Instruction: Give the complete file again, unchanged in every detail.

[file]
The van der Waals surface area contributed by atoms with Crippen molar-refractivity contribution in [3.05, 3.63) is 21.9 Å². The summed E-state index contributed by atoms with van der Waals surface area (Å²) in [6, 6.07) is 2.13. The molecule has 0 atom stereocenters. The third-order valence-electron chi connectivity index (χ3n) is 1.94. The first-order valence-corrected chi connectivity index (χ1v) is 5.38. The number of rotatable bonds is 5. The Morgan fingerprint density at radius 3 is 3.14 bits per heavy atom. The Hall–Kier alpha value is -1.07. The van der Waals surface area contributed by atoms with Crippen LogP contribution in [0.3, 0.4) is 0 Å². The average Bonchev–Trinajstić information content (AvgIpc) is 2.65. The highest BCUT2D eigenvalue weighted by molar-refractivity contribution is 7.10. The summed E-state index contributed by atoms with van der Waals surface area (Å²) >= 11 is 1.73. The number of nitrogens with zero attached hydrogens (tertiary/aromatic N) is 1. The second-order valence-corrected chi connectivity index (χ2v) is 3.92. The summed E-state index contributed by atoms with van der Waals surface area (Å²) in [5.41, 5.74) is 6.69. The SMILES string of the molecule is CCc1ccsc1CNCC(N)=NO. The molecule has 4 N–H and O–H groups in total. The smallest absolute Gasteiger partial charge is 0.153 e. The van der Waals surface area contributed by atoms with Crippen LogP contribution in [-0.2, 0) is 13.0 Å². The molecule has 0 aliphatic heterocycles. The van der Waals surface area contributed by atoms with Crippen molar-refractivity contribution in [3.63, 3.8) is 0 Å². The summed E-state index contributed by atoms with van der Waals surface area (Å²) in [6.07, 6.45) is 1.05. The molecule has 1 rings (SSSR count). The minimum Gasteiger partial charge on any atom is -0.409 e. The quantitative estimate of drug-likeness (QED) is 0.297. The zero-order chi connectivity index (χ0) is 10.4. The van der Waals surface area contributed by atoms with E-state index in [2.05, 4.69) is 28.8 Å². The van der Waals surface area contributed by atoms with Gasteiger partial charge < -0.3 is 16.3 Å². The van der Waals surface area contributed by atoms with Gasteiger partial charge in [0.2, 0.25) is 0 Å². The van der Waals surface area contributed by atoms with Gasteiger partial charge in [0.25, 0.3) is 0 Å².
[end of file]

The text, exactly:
The van der Waals surface area contributed by atoms with Crippen molar-refractivity contribution in [3.05, 3.63) is 21.9 Å². The summed E-state index contributed by atoms with van der Waals surface area (Å²) in [6, 6.07) is 2.13. The molecule has 0 atom stereocenters. The third-order valence-electron chi connectivity index (χ3n) is 1.94. The first-order valence-corrected chi connectivity index (χ1v) is 5.38. The number of rotatable bonds is 5. The Morgan fingerprint density at radius 3 is 3.14 bits per heavy atom. The Hall–Kier alpha value is -1.07. The van der Waals surface area contributed by atoms with Crippen LogP contribution in [0.3, 0.4) is 0 Å². The average Bonchev–Trinajstić information content (AvgIpc) is 2.65. The highest BCUT2D eigenvalue weighted by molar-refractivity contribution is 7.10. The summed E-state index contributed by atoms with van der Waals surface area (Å²) >= 11 is 1.73. The number of nitrogens with zero attached hydrogens (tertiary/aromatic N) is 1. The second-order valence-corrected chi connectivity index (χ2v) is 3.92. The summed E-state index contributed by atoms with van der Waals surface area (Å²) in [5.41, 5.74) is 6.69. The SMILES string of the molecule is CCc1ccsc1CNCC(N)=NO. The molecule has 4 N–H and O–H groups in total. The smallest absolute Gasteiger partial charge is 0.153 e. The van der Waals surface area contributed by atoms with Crippen LogP contribution in [-0.2, 0) is 13.0 Å². The molecule has 0 aliphatic heterocycles. The van der Waals surface area contributed by atoms with Crippen molar-refractivity contribution in [3.63, 3.8) is 0 Å². The summed E-state index contributed by atoms with van der Waals surface area (Å²) in [6.07, 6.45) is 1.05. The molecule has 1 rings (SSSR count). The minimum Gasteiger partial charge on any atom is -0.409 e. The quantitative estimate of drug-likeness (QED) is 0.297. The zero-order chi connectivity index (χ0) is 10.4. The van der Waals surface area contributed by atoms with E-state index in [2.05, 4.69) is 28.8 Å². The van der Waals surface area contributed by atoms with Gasteiger partial charge < -0.3 is 16.3 Å². The van der Waals surface area contributed by atoms with Gasteiger partial charge in [0.2, 0.25) is 0 Å². The van der Waals surface area contributed by atoms with Gasteiger partial charge in [0.25, 0.3) is 0 Å².